Of course, the best way to reduce the number of requests to your website is by removing unnecessary website elements or reducing the size of your visuals. Would the aesthetics of your site be just as good if you used a smaller version of your logo or the header at the top of your site? If so, then you should probably consider resizing it. Large images take longer to load. If they aren’t adding any value to your site, then your visitors’ browsers will need to make a lot more requests to love them.
Most of the website elements that affect your loading time I’ve built into your theme. Testing a new theme could profoundly reduce the load time of your site.
There are a couple of slick themes that are known for having rapid load times. One of the best is the Genesis theme.
However, it is important to realize that some of the elements are customizable. If your theme is loading slowly, then it might be because you added images that require more HTTP requests to download to your browser.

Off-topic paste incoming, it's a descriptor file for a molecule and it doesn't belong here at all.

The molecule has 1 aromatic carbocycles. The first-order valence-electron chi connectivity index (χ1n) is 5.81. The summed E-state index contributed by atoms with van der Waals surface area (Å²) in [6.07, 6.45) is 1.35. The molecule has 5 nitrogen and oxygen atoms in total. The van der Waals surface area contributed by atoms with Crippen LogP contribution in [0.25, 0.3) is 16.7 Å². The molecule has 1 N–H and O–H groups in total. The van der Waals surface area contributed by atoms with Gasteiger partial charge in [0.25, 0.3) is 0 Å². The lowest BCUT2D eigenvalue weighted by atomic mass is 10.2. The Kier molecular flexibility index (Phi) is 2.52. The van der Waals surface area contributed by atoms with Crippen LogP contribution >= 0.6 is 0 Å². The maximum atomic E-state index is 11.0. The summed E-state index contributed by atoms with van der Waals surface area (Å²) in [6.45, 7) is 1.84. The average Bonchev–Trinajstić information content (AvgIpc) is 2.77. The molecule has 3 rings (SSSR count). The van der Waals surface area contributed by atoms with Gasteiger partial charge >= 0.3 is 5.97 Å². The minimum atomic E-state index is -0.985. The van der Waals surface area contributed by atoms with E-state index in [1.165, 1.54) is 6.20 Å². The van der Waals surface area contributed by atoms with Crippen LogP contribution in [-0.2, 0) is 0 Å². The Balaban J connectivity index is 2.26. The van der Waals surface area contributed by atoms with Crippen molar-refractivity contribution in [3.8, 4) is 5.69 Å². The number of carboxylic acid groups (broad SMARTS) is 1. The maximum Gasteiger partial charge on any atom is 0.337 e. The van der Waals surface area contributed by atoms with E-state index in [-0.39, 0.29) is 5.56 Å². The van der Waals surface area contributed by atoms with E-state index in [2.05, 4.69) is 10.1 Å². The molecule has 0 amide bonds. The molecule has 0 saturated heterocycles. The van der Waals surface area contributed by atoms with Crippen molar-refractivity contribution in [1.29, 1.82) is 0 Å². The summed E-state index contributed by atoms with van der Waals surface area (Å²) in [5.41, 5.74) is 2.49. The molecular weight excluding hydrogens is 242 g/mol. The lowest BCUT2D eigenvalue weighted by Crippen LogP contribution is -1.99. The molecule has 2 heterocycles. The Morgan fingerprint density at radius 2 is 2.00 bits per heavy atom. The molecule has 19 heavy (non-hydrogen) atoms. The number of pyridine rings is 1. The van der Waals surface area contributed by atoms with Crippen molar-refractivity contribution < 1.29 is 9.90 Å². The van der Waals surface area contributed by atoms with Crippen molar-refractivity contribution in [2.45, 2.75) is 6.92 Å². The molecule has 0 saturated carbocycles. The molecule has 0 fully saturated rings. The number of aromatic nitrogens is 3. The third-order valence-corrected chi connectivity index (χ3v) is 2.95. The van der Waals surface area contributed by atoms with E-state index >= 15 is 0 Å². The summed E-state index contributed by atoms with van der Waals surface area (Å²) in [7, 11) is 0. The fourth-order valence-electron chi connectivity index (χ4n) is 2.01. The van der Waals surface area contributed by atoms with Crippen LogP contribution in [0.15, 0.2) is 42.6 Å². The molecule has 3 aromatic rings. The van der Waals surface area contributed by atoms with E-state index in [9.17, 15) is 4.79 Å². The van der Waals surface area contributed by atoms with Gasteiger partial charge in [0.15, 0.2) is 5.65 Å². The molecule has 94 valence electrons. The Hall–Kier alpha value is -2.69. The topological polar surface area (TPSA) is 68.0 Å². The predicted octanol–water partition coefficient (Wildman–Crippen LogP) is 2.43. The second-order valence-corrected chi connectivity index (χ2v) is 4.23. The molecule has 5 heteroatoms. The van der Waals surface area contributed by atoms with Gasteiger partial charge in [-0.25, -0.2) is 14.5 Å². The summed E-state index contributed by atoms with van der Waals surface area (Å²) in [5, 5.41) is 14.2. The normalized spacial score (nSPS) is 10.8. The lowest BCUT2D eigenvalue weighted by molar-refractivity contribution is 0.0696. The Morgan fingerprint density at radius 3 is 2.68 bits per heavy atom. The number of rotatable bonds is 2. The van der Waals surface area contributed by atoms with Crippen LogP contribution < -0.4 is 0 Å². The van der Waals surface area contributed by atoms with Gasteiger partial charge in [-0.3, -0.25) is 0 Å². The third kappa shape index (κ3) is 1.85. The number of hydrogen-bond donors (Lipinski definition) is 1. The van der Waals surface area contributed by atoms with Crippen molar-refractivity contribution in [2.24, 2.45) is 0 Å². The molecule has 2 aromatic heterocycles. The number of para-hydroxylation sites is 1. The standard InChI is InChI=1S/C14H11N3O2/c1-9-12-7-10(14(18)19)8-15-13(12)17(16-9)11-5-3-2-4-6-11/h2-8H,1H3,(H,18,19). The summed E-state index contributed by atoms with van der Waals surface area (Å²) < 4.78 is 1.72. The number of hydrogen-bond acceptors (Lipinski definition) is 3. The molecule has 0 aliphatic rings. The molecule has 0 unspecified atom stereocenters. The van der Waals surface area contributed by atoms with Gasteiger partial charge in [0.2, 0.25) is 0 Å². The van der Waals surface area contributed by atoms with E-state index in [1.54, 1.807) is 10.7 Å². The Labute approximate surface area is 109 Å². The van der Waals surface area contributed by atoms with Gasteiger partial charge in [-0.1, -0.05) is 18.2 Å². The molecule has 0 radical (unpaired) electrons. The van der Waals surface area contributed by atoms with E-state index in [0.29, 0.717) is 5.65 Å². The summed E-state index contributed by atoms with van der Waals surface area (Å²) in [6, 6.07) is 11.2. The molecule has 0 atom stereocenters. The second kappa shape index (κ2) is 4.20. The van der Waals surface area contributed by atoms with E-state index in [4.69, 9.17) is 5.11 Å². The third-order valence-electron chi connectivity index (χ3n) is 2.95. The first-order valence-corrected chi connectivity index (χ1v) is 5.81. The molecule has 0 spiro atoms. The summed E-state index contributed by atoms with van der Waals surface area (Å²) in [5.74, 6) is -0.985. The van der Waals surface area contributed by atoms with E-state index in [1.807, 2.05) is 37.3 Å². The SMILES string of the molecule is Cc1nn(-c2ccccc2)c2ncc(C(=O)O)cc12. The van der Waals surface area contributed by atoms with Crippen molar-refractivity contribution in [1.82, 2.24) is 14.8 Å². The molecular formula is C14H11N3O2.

5. Optimize your homepage
For this one, you may want to borrow from the minimalists in home interior design. Think, “less is more!” By getting rid of some of the bulky files and add-ons that add to your site download time, you will decrease the amount of time needed to load your page.
Remember the key is to keep people on your page long enough to let your page load quickly, let them explore your site, and hopefully, click through to your offer or at least your sign-up page. If you do not get them to one of these, you have really done nothing more than led them through an art exhibit of your site and they left the gallery without buying anything.